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Holiday Happenings
My Blog
Friday, 5 December 2008
Only In A Small Town
Mood:  a-ok
Topic: Holiday Happenings

My husband, Harold, and I went out to eat at a local restaurant this noon. Their menu special on Fridays is always the same - all you can eat walleye and all you can eat potatoes it seems since the portion looks like a double helping. I think it’s a ploy to keep us from ordering more fish. If that is the case, it works for me. I always leave feeling stuffed. Good thing about that is, I usually don’t have to fix supper.

It’s cold outside. If people don’t have a job, must be all there is to do is shop and eat. The restaurant front room was full. We dodged around the pulled out chairs over to the back room door and saw an empty table. Quick before the couple behind us had the same idea, we headed for that spot in the corner. The couple at the table next to ours smiled at our eagerness to get seated.

"Hello. Decided to hide out back here?" asked the young woman.

"Sure did," I said, smiling back. "No where in front to sit."

"We found that out," she agreed. "Here, in case the waitress doesn’t get here for awhile." She handed us their menus. "You may have a while to study them."

"Won’t take long," I said. "We want the walleye dinners. That’s what we came in here for."

"Us too," the husband said.

The conversation dried up when the waitress bore down on us like she was in a race with herself. "Here’s the coffee," She said, pouring as she talked. "See you have menus. Know what you want to order?"

"Walleye," I said to keep the conversation short.

"Potato?" She asked, breathlessly.

"Hash browns."

"Soup or salad?"

"Soup."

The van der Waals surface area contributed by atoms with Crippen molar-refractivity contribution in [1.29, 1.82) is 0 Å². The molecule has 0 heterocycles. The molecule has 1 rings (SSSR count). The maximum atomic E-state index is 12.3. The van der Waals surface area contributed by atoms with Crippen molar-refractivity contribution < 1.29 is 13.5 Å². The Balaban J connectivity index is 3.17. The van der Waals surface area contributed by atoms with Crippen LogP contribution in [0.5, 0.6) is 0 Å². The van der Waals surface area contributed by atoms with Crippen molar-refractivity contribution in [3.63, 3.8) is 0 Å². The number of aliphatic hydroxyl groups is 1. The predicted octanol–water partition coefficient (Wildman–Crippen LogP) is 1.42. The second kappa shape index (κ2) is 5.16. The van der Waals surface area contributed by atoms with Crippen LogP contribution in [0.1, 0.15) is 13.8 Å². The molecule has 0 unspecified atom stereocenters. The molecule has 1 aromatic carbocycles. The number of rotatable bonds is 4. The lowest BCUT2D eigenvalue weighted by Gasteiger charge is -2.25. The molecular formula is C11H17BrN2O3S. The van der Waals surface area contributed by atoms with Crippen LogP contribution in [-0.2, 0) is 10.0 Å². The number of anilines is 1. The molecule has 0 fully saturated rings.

She turned to my husband. "And you, Sir?"

"What she’s having except make my potatoes French fries," he said.

And she was off back to the front, forgetting the coffee pot. She stopped only long enough to demand the dessert orders at a table down the line.

In no time, the waitress raced back with our cream of broccoli soup just as my husband helped himself to the coffee pot. "Good job," she said as if relieved to have the help no matter how small it was. She grabbed the pot and took off only to return loaded with two plates of mash potatoes and gravy and headed right for us.

"We ordered French fries and hash browns," I told her. "These must belong to someone else."

"Probably not. The cooks are so hassled in the kitchen, they just winged it and guessed wrong." Off she went and in seconds was back with the right potatoes much to the amusement of the young woman at the table next to us. "That was faster."

I excused for being particular, "I was tempted to keep the mash potatoes, but I thought they belonged to someone else."

That ended the conversation once we had food in front of us. The friendly couple left before we did. As soon as they disappeared out the door, my husband asked, "Do we know them?"

"No, we don’t. That’s what’s so nice about having a conversation with her. She would have felt at ease talking to whoever sit down by her," I replied.

 


Posted by booksbyfay at 6:16 PM EST
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Thursday, 4 December 2008
The Day After
Mood:  cool
Topic: Holiday Happenings

The day after what you're wondering. A snowstorm that didn't amount to much after the tiny flakes stopped falling except in spots where the prairie winds reminiscent of years gone by blew the fine, white particles into piles against the house, outbuildings and fences. The countryside is colored white where brown corn stalks and bean stubble were a short time ago. Nothing spells holiday greetings in December like snowfall in time for Christmas. Do I get excited about the winter wonderland around me? Sure I do until after the holidays. My mood will change in January until spring. Just give me time to take in the wind chilled atmosphere around me. After the first of the new year, my goal is to stay in where it’s warm and read some good books in between working on a book of my own to publish.